Buying a touring caravan is a big investment, so is it worth it?
While the initial purchase can be expensive, a touring caravan gives you the freedom to take off as you please and enjoy an adventure away from home. It also means that when you visit new places, you can spend more on enjoying activities instead of pricey accommodation.
What’s more, touring caravans come in all shapes and sizes, meaning that you can find something suitable even if you have a larger family. And, unlike static caravans, you don’t need to pay any site fees.
If you’re buying a touring caravan for the first time, a second-hand purchase may be a more affordable option, especially if you’re not too fussed about the latest tech and gadgets.
Before you start looking for your new touring home, there are a few things you should consider.
Before you spend your money buying a touring caravan, you need to check the maximum weight your car can legally tow and get up to speed with the rules.
The weight of your caravan should never exceed the weight of your towing vehicle. At most, the mass of your caravan shouldn’t exceed 85% of your car’s weight. If you passed your driving test on or after 1st January 1997, you can’t exceed a combined car and caravan weight of 3500kg.
One way to check how much your car can safely tow is to look at the VIN (Vehicle Identification Number), which will tell you the weight of your car. To find out more about towing rules and regulations, read our guide.
Alternatively, if you’re still unsure about what type of caravan your vehicle is capable of towing, look for a third party outfit matching service or online tool such as Towsafe.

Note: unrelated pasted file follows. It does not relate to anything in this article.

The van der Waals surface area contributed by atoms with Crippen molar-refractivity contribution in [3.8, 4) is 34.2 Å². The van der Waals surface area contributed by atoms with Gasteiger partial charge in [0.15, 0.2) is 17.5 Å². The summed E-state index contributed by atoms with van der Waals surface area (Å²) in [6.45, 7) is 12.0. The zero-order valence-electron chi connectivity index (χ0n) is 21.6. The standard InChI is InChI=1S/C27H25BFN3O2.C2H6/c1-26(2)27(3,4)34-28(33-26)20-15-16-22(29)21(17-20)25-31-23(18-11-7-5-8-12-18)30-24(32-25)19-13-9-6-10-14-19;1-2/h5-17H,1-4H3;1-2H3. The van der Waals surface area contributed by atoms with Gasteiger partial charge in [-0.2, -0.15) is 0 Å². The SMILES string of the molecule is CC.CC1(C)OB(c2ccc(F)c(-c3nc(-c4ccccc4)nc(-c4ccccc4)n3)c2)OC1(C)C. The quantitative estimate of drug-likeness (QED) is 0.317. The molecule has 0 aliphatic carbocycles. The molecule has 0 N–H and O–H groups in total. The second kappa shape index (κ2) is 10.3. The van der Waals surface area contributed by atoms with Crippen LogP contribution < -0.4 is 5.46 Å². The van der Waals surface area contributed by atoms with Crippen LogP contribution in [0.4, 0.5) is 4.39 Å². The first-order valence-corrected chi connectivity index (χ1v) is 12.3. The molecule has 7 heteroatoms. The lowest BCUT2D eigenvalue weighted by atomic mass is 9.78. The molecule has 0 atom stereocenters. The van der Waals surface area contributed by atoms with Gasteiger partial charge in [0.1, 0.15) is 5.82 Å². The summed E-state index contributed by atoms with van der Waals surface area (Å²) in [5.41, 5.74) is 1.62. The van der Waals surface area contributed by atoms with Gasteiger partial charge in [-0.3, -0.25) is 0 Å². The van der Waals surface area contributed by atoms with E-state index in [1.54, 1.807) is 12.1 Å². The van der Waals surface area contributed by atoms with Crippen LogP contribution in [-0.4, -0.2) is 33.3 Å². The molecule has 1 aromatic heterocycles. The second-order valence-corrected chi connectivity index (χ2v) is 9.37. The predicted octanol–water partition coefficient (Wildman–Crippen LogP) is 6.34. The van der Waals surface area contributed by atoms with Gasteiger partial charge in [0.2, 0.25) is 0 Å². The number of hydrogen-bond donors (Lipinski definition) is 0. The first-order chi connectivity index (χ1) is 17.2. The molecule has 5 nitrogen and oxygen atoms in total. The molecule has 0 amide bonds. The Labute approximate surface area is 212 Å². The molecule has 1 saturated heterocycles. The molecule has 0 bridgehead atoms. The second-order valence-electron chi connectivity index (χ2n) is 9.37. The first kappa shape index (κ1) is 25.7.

The cost of purchasing a touring caravan can vary depending on the make, model, size and year of manufacture. The caravan’s features will also influence the price tag. Brand new, a touring caravan costs an average of £24,000, while a pre-owned touring caravan costs an average of £12,000. When setting a budget, take into account the additional costs that you’ll also need to cover, such as a towbar, electrical charging sockets and stabilisers.
If you’re going to buy a second-hand caravan, be aware that you’re likely to pay more if you purchase in March, April or May- just as the summer season approaches.
In the winter months, you will find that dealers are more willing to compromise over the price of second-hand models as there are fewer buyers. They’re also keen to shift their stock before the next summer season arrives, making it an ideal time to buy.
Most people buy a caravan through a caravan dealer or private seller.
If you’re a first-time buyer, a reputable caravan dealer may be the better option. You can find reputable caravan dealers in your local area who will then be responsible for carrying out a maintenance check and full service.
Buying from a private seller is fine too- as long as you do your homework as there is much more to consider. When you buy from a private individual, you are not protected by the rights under the Sale of Goods Act when it comes to quality. While the caravan must be as described by the seller, it is for buyers to satisfy themselves they are buying what they think they are buying for the right price.